The plumber training period is long. The apprentice program takes 4 to 5 years before one can become fully qualified, not to mention the additional plumbing examinations. Luckily, plumbers get to earn via an apprenticeship.
- Plumbers work long and irregular hours
Just when you have called it for the day, a customer calls with an emergency that needs to be fixed. And because some plumbing issues require immediate intervention to prevent risks to human health and extensive damage, plumbers do not have much choice when such issues arise. Whether you are self-employed or working for a contractor, you may need to work late, during the holidays and even weekends.
- The plumbing career is marred by various occupation risks
Plumbers are exposed to different risks in their line of work. Talk of sparks, chemicals, falling objects, gases, and even loud noises. If poorly handled, these items can cause accidents or expose plumbers to hazards. For instance, plumbers have reported slips, hearing loss, eye injuries, severe reactions to inhaling mold, and even exposure to biohazard materials. As a plumber, you will be required to wear protective gear such as goggles, gloves, respiratory masks, and earplugs.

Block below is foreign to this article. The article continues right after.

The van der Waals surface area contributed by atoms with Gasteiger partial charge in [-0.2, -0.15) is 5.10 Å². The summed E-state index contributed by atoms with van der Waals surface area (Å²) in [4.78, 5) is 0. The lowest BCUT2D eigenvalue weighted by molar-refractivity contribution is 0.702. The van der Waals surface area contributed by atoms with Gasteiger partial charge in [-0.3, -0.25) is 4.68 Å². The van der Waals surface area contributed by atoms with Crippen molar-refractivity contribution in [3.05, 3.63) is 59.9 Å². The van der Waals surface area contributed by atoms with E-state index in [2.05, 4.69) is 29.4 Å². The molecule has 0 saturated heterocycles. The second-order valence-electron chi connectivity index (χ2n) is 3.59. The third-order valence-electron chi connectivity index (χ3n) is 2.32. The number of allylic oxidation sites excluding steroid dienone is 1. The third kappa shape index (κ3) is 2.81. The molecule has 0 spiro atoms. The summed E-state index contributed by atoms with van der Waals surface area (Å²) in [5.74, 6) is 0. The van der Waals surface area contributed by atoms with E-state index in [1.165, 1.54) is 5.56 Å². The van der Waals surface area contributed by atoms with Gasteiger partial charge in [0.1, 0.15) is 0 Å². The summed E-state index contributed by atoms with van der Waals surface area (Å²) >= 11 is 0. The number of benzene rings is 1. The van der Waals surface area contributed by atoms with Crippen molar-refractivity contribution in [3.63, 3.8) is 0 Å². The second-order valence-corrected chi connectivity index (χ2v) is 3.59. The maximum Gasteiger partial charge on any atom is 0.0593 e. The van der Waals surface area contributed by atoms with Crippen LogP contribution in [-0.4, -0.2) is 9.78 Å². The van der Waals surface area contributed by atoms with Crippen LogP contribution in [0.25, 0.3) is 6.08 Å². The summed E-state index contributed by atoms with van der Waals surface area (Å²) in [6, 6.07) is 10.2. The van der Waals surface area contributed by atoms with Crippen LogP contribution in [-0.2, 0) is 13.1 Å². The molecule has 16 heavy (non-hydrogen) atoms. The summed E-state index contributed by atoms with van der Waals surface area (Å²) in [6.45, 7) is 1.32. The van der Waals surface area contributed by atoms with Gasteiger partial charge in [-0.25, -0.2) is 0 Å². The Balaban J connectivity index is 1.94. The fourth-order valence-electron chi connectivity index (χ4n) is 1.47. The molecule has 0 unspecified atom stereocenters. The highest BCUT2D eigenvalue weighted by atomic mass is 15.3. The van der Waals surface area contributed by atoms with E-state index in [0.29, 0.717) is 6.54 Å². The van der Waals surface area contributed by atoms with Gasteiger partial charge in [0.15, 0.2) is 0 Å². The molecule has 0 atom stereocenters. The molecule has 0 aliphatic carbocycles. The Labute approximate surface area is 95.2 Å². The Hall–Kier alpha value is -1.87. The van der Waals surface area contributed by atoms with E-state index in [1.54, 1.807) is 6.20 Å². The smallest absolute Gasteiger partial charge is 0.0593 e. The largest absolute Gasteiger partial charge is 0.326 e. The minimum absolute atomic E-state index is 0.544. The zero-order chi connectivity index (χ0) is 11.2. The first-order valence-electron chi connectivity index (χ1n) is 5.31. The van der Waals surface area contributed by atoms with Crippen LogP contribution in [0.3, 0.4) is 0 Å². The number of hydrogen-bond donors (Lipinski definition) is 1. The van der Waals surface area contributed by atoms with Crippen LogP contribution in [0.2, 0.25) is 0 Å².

- Plumbers often work under pressure
The plumbing career lacks predictability. While this removes mundane routines and makes it interesting, it can put a plumber under immense pressure. For instance, when a client calls in with a certain problem, they expect that the plumber can fix it in a short period. When this fails, dissatisfaction is often evident. Plumbers work under tight deadlines. And in some instances, some situations can be life-threatening or even cause extensive damage if not quickly solved. It is important to know how to handle such pressure, stay composed, and reassure clients that the problem will be solved.
The information on plumber pros and cons is vital before fully diving into the career. Every career has pros and cons. However, knowing how to manage being a plumber pros and cons can help one excel in the field, and it all starts with understanding them.